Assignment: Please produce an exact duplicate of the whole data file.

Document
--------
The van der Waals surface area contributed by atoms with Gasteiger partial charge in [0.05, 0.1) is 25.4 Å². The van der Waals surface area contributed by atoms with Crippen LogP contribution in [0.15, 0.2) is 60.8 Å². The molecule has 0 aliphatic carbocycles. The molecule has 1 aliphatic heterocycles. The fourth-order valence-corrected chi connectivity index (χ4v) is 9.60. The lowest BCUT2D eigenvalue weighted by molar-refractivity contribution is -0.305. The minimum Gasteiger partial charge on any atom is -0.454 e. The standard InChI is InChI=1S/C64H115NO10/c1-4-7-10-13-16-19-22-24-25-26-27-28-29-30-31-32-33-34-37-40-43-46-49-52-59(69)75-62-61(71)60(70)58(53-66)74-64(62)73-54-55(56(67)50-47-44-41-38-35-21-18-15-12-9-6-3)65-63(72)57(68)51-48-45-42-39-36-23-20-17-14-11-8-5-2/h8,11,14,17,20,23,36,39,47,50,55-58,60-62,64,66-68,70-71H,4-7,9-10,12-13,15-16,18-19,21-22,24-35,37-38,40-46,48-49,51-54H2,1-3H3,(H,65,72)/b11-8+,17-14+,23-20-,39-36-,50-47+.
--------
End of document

The van der Waals surface area contributed by atoms with Gasteiger partial charge in [0.05, 0.1) is 25.4 Å². The van der Waals surface area contributed by atoms with Crippen LogP contribution in [0.15, 0.2) is 60.8 Å². The molecule has 0 aliphatic carbocycles. The molecule has 1 aliphatic heterocycles. The fourth-order valence-corrected chi connectivity index (χ4v) is 9.60. The lowest BCUT2D eigenvalue weighted by molar-refractivity contribution is -0.305. The minimum Gasteiger partial charge on any atom is -0.454 e. The standard InChI is InChI=1S/C64H115NO10/c1-4-7-10-13-16-19-22-24-25-26-27-28-29-30-31-32-33-34-37-40-43-46-49-52-59(69)75-62-61(71)60(70)58(53-66)74-64(62)73-54-55(56(67)50-47-44-41-38-35-21-18-15-12-9-6-3)65-63(72)57(68)51-48-45-42-39-36-23-20-17-14-11-8-5-2/h8,11,14,17,20,23,36,39,47,50,55-58,60-62,64,66-68,70-71H,4-7,9-10,12-13,15-16,18-19,21-22,24-35,37-38,40-46,48-49,51-54H2,1-3H3,(H,65,72)/b11-8+,17-14+,23-20-,39-36-,50-47+.